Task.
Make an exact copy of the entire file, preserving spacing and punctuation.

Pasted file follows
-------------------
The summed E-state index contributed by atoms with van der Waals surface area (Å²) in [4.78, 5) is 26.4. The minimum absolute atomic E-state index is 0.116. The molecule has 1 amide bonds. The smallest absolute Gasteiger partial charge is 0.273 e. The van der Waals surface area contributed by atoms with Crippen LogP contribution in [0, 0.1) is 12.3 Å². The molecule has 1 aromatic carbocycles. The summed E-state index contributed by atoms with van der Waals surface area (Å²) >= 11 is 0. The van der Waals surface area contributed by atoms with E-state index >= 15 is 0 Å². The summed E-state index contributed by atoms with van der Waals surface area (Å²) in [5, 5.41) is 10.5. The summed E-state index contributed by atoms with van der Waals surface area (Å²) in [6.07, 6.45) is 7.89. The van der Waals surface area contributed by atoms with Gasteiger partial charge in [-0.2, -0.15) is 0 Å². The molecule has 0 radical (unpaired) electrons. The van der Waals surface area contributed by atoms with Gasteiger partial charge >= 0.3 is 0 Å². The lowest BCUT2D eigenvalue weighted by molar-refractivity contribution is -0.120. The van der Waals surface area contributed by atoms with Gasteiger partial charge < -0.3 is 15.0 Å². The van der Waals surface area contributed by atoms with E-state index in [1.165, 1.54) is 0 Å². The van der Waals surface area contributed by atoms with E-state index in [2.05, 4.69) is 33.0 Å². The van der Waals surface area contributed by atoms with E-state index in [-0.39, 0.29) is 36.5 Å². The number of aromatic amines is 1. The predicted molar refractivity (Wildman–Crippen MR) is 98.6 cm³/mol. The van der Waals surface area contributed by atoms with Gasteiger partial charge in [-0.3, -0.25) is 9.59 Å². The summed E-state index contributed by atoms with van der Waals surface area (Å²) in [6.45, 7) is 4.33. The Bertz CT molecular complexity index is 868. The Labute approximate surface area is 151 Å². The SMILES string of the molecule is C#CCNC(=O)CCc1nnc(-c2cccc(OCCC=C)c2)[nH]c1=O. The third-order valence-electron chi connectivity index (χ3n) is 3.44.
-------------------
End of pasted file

The summed E-state index contributed by atoms with van der Waals surface area (Å²) in [4.78, 5) is 26.4. The minimum absolute atomic E-state index is 0.116. The molecule has 1 amide bonds. The smallest absolute Gasteiger partial charge is 0.273 e. The van der Waals surface area contributed by atoms with Crippen LogP contribution in [0, 0.1) is 12.3 Å². The molecule has 1 aromatic carbocycles. The summed E-state index contributed by atoms with van der Waals surface area (Å²) >= 11 is 0. The van der Waals surface area contributed by atoms with E-state index >= 15 is 0 Å². The summed E-state index contributed by atoms with van der Waals surface area (Å²) in [5, 5.41) is 10.5. The summed E-state index contributed by atoms with van der Waals surface area (Å²) in [6.07, 6.45) is 7.89. The van der Waals surface area contributed by atoms with Gasteiger partial charge in [-0.2, -0.15) is 0 Å². The molecule has 0 radical (unpaired) electrons. The van der Waals surface area contributed by atoms with Gasteiger partial charge >= 0.3 is 0 Å². The lowest BCUT2D eigenvalue weighted by molar-refractivity contribution is -0.120. The van der Waals surface area contributed by atoms with Gasteiger partial charge < -0.3 is 15.0 Å². The van der Waals surface area contributed by atoms with E-state index in [1.165, 1.54) is 0 Å². The van der Waals surface area contributed by atoms with E-state index in [2.05, 4.69) is 33.0 Å². The van der Waals surface area contributed by atoms with E-state index in [-0.39, 0.29) is 36.5 Å². The number of aromatic amines is 1. The predicted molar refractivity (Wildman–Crippen MR) is 98.6 cm³/mol. The van der Waals surface area contributed by atoms with Gasteiger partial charge in [-0.3, -0.25) is 9.59 Å². The summed E-state index contributed by atoms with van der Waals surface area (Å²) in [6.45, 7) is 4.33. The Bertz CT molecular complexity index is 868. The Labute approximate surface area is 151 Å². The SMILES string of the molecule is C#CCNC(=O)CCc1nnc(-c2cccc(OCCC=C)c2)[nH]c1=O. The third-order valence-electron chi connectivity index (χ3n) is 3.44.